Asus Eee PC 1215N review: Asus Eee PC 1215N

It may be a little expensive for a netbook, but the 12.1-inch Asus Eee PC 1215N looks stylish and really delivers in terms of performance.

Niall Magennis

Niall Magennis


Niall has been writing about technology for over 10 years, working for the UK's most prestigious newspapers, magazines and websites in the process. What he doesn't know about TVs and laptops isn't worth worrying about. It's a little known fact that if you stacked all the TVs and laptops he has ever reviewed on top of each other, the pile would reach all the way to the moon and back four times.

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If ever there was a product to blur the boundaries between a netbook and an ultra-portable, the 12.1-inch Asus Eee PC 1215N is it. Priced at around £430, it packs in a much more powerful dual-core Atom processor than you'll find on most netbooks, and it also has Nvidia Ion graphics to speed up video decoding. But just how good is it?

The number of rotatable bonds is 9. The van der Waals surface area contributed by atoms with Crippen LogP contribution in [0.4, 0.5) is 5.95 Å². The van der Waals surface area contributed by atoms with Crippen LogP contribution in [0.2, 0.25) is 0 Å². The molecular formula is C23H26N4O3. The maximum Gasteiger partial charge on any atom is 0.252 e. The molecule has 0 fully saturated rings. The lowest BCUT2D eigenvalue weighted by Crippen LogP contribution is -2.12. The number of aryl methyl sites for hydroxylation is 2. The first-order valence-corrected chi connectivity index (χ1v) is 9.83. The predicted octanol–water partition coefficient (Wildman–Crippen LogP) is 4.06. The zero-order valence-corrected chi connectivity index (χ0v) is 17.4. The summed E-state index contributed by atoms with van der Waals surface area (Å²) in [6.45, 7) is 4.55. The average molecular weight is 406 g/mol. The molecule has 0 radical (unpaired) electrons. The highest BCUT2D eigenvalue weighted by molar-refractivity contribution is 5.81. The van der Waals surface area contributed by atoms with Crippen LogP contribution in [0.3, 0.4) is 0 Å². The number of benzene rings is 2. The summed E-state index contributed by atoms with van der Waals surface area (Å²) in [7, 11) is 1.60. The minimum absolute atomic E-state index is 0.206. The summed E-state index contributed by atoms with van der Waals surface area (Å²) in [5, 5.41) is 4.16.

Asus Eee PC 1215N

The Good

Good screen;. Decent trackpad;. Fast performance for a netbook;. HD video playback.

The Bad

Spongy keyboard.

The Bottom Line

It may be a little expensive for a netbook, but the 12.1-inch Asus Eee PC 1215N looks stylish and really delivers in terms of performance.

Gloss and glamour

Looks-wise, the 1215N is a much more upmarket proposition than most plasticky netbooks. For starters, the lid and wrist rest have a gorgeous brushed-aluminium finish, and the keyboard and screen surround are dressed in glossy black. The edges are nicely curved, too, and there's some beautiful detailing dotted about, including the chrome strips on either side of the trackpad that mark out its boundary. It's fairly light at 1.5kg, and petite measuring 296 by 203 by 38mm, but despite this it also manages to feel quite robust. You certainly get the impression it will stand up to some abuse during life on the road.